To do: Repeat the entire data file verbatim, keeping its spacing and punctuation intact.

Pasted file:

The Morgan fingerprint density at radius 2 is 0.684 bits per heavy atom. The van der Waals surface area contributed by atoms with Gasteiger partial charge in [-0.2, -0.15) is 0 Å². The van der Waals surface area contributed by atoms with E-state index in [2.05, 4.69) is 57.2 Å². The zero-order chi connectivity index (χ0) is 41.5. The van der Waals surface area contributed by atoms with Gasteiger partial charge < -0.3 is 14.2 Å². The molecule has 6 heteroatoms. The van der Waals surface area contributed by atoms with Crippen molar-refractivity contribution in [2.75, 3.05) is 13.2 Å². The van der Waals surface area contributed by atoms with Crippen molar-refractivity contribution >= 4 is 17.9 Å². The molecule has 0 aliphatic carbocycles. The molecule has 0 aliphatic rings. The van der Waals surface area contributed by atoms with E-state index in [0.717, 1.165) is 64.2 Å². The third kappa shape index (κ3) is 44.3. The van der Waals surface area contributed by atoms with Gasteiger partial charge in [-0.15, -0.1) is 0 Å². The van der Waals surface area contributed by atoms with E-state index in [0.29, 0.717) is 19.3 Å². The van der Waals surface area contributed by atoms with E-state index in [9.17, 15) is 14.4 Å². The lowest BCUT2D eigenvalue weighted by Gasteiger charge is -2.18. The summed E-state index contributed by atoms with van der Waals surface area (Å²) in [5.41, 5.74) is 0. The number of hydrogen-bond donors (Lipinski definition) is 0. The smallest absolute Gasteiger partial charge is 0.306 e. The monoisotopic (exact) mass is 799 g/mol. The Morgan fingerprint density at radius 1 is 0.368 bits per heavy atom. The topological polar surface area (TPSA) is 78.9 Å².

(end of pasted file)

The Morgan fingerprint density at radius 2 is 0.684 bits per heavy atom. The van der Waals surface area contributed by atoms with Gasteiger partial charge in [-0.2, -0.15) is 0 Å². The van der Waals surface area contributed by atoms with E-state index in [2.05, 4.69) is 57.2 Å². The zero-order chi connectivity index (χ0) is 41.5. The van der Waals surface area contributed by atoms with Gasteiger partial charge < -0.3 is 14.2 Å². The molecule has 6 heteroatoms. The van der Waals surface area contributed by atoms with Crippen molar-refractivity contribution in [2.75, 3.05) is 13.2 Å². The van der Waals surface area contributed by atoms with Crippen molar-refractivity contribution >= 4 is 17.9 Å². The molecule has 0 aliphatic carbocycles. The molecule has 0 aliphatic rings. The van der Waals surface area contributed by atoms with E-state index in [0.717, 1.165) is 64.2 Å². The third kappa shape index (κ3) is 44.3. The van der Waals surface area contributed by atoms with Gasteiger partial charge in [-0.15, -0.1) is 0 Å². The van der Waals surface area contributed by atoms with E-state index in [0.29, 0.717) is 19.3 Å². The van der Waals surface area contributed by atoms with E-state index in [9.17, 15) is 14.4 Å². The lowest BCUT2D eigenvalue weighted by Gasteiger charge is -2.18. The summed E-state index contributed by atoms with van der Waals surface area (Å²) in [5.41, 5.74) is 0. The number of hydrogen-bond donors (Lipinski definition) is 0. The smallest absolute Gasteiger partial charge is 0.306 e. The monoisotopic (exact) mass is 799 g/mol. The Morgan fingerprint density at radius 1 is 0.368 bits per heavy atom. The topological polar surface area (TPSA) is 78.9 Å².